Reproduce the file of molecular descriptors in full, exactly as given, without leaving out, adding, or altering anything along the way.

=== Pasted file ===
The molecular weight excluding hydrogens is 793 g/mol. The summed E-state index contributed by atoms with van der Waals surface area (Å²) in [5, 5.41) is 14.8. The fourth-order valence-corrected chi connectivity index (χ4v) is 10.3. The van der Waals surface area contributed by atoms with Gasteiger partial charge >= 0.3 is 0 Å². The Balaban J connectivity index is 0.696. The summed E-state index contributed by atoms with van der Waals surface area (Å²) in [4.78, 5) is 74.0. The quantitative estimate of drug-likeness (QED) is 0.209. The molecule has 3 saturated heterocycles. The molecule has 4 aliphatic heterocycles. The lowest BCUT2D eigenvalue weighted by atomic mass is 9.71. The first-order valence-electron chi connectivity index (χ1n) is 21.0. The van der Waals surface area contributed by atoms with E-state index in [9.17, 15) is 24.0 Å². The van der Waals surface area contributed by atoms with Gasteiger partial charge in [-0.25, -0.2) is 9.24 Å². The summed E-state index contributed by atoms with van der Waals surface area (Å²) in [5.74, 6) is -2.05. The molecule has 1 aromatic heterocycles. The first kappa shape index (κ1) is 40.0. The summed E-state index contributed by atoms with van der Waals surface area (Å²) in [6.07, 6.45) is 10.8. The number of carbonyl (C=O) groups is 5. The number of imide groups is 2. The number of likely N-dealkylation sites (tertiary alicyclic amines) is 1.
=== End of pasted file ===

The molecular weight excluding hydrogens is 793 g/mol. The summed E-state index contributed by atoms with van der Waals surface area (Å²) in [5, 5.41) is 14.8. The fourth-order valence-corrected chi connectivity index (χ4v) is 10.3. The van der Waals surface area contributed by atoms with Gasteiger partial charge >= 0.3 is 0 Å². The Balaban J connectivity index is 0.696. The summed E-state index contributed by atoms with van der Waals surface area (Å²) in [4.78, 5) is 74.0. The quantitative estimate of drug-likeness (QED) is 0.209. The molecule has 3 saturated heterocycles. The molecule has 4 aliphatic heterocycles. The lowest BCUT2D eigenvalue weighted by atomic mass is 9.71. The first-order valence-electron chi connectivity index (χ1n) is 21.0. The van der Waals surface area contributed by atoms with E-state index in [9.17, 15) is 24.0 Å². The van der Waals surface area contributed by atoms with Gasteiger partial charge in [-0.25, -0.2) is 9.24 Å². The summed E-state index contributed by atoms with van der Waals surface area (Å²) in [5.74, 6) is -2.05. The molecule has 1 aromatic heterocycles. The first kappa shape index (κ1) is 40.0. The summed E-state index contributed by atoms with van der Waals surface area (Å²) in [6.07, 6.45) is 10.8. The number of carbonyl (C=O) groups is 5. The number of imide groups is 2. The number of likely N-dealkylation sites (tertiary alicyclic amines) is 1.